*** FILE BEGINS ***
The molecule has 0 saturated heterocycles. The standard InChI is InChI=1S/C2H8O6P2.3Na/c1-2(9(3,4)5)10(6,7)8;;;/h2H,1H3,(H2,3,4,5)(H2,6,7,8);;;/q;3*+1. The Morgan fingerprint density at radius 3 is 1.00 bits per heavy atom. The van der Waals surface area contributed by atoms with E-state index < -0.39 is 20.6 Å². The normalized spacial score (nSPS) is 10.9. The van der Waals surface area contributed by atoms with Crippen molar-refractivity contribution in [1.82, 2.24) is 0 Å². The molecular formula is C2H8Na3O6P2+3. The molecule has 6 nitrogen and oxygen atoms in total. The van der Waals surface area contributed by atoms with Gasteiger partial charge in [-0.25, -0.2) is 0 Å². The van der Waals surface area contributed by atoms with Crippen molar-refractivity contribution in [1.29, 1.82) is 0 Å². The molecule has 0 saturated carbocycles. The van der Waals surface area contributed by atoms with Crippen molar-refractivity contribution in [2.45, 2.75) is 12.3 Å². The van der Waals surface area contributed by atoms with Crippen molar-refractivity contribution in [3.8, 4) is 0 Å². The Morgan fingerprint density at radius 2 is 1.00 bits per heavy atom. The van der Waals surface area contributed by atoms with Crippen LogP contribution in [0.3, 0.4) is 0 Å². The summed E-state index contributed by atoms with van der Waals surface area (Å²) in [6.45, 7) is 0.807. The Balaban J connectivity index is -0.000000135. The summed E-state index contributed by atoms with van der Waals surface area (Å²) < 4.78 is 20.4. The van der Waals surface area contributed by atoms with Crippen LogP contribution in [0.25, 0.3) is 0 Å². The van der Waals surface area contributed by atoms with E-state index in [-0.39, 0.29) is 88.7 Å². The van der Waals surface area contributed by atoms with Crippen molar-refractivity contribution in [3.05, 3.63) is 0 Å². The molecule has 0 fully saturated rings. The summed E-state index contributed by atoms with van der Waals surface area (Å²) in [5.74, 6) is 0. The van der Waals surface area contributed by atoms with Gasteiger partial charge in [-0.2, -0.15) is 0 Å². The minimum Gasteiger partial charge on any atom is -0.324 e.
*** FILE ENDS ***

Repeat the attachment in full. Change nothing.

The molecule has 0 saturated heterocycles. The standard InChI is InChI=1S/C2H8O6P2.3Na/c1-2(9(3,4)5)10(6,7)8;;;/h2H,1H3,(H2,3,4,5)(H2,6,7,8);;;/q;3*+1. The Morgan fingerprint density at radius 3 is 1.00 bits per heavy atom. The van der Waals surface area contributed by atoms with E-state index < -0.39 is 20.6 Å². The normalized spacial score (nSPS) is 10.9. The van der Waals surface area contributed by atoms with Crippen molar-refractivity contribution in [1.82, 2.24) is 0 Å². The molecular formula is C2H8Na3O6P2+3. The molecule has 6 nitrogen and oxygen atoms in total. The van der Waals surface area contributed by atoms with Gasteiger partial charge in [-0.25, -0.2) is 0 Å². The van der Waals surface area contributed by atoms with Crippen molar-refractivity contribution in [1.29, 1.82) is 0 Å². The molecule has 0 saturated carbocycles. The van der Waals surface area contributed by atoms with Crippen molar-refractivity contribution in [2.45, 2.75) is 12.3 Å². The van der Waals surface area contributed by atoms with Crippen molar-refractivity contribution in [3.8, 4) is 0 Å². The Morgan fingerprint density at radius 2 is 1.00 bits per heavy atom. The van der Waals surface area contributed by atoms with Crippen LogP contribution in [0.3, 0.4) is 0 Å². The summed E-state index contributed by atoms with van der Waals surface area (Å²) in [6.45, 7) is 0.807. The Balaban J connectivity index is -0.000000135. The summed E-state index contributed by atoms with van der Waals surface area (Å²) < 4.78 is 20.4. The van der Waals surface area contributed by atoms with Crippen LogP contribution in [0.25, 0.3) is 0 Å². The van der Waals surface area contributed by atoms with E-state index in [-0.39, 0.29) is 88.7 Å². The van der Waals surface area contributed by atoms with Crippen molar-refractivity contribution in [3.05, 3.63) is 0 Å². The molecule has 0 fully saturated rings. The summed E-state index contributed by atoms with van der Waals surface area (Å²) in [5.74, 6) is 0. The van der Waals surface area contributed by atoms with Gasteiger partial charge in [-0.2, -0.15) is 0 Å². The minimum Gasteiger partial charge on any atom is -0.324 e.